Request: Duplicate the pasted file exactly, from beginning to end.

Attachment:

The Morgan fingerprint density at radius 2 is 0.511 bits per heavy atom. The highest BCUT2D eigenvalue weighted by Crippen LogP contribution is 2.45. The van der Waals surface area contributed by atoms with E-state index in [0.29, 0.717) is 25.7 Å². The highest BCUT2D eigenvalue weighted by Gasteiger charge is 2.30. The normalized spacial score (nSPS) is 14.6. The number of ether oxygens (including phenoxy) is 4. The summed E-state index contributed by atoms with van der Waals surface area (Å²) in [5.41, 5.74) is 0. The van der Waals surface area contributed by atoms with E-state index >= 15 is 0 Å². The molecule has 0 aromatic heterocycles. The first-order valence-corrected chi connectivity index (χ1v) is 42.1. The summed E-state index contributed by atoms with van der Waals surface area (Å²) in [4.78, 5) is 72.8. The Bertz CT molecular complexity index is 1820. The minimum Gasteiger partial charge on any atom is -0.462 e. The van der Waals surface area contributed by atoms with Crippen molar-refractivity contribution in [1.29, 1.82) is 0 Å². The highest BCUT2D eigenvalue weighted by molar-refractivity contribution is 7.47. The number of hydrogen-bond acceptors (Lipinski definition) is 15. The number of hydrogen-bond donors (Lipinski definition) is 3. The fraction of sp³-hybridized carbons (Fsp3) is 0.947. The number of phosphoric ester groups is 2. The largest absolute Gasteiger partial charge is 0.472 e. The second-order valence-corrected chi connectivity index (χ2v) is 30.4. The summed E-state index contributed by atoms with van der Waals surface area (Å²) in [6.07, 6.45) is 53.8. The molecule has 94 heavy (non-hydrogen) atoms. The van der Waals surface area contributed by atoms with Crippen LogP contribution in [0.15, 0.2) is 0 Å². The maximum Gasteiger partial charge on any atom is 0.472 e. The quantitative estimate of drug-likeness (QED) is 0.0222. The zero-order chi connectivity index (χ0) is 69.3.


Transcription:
The Morgan fingerprint density at radius 2 is 0.511 bits per heavy atom. The highest BCUT2D eigenvalue weighted by Crippen LogP contribution is 2.45. The van der Waals surface area contributed by atoms with E-state index in [0.29, 0.717) is 25.7 Å². The highest BCUT2D eigenvalue weighted by Gasteiger charge is 2.30. The normalized spacial score (nSPS) is 14.6. The number of ether oxygens (including phenoxy) is 4. The summed E-state index contributed by atoms with van der Waals surface area (Å²) in [5.41, 5.74) is 0. The van der Waals surface area contributed by atoms with E-state index >= 15 is 0 Å². The molecule has 0 aromatic heterocycles. The first-order valence-corrected chi connectivity index (χ1v) is 42.1. The summed E-state index contributed by atoms with van der Waals surface area (Å²) in [4.78, 5) is 72.8. The Bertz CT molecular complexity index is 1820. The minimum Gasteiger partial charge on any atom is -0.462 e. The van der Waals surface area contributed by atoms with Crippen molar-refractivity contribution in [1.29, 1.82) is 0 Å². The highest BCUT2D eigenvalue weighted by molar-refractivity contribution is 7.47. The number of hydrogen-bond acceptors (Lipinski definition) is 15. The number of hydrogen-bond donors (Lipinski definition) is 3. The fraction of sp³-hybridized carbons (Fsp3) is 0.947. The number of phosphoric ester groups is 2. The largest absolute Gasteiger partial charge is 0.472 e. The second-order valence-corrected chi connectivity index (χ2v) is 30.4. The summed E-state index contributed by atoms with van der Waals surface area (Å²) in [6.07, 6.45) is 53.8. The molecule has 94 heavy (non-hydrogen) atoms. The van der Waals surface area contributed by atoms with Crippen LogP contribution in [0.15, 0.2) is 0 Å². The maximum Gasteiger partial charge on any atom is 0.472 e. The quantitative estimate of drug-likeness (QED) is 0.0222. The zero-order chi connectivity index (χ0) is 69.3.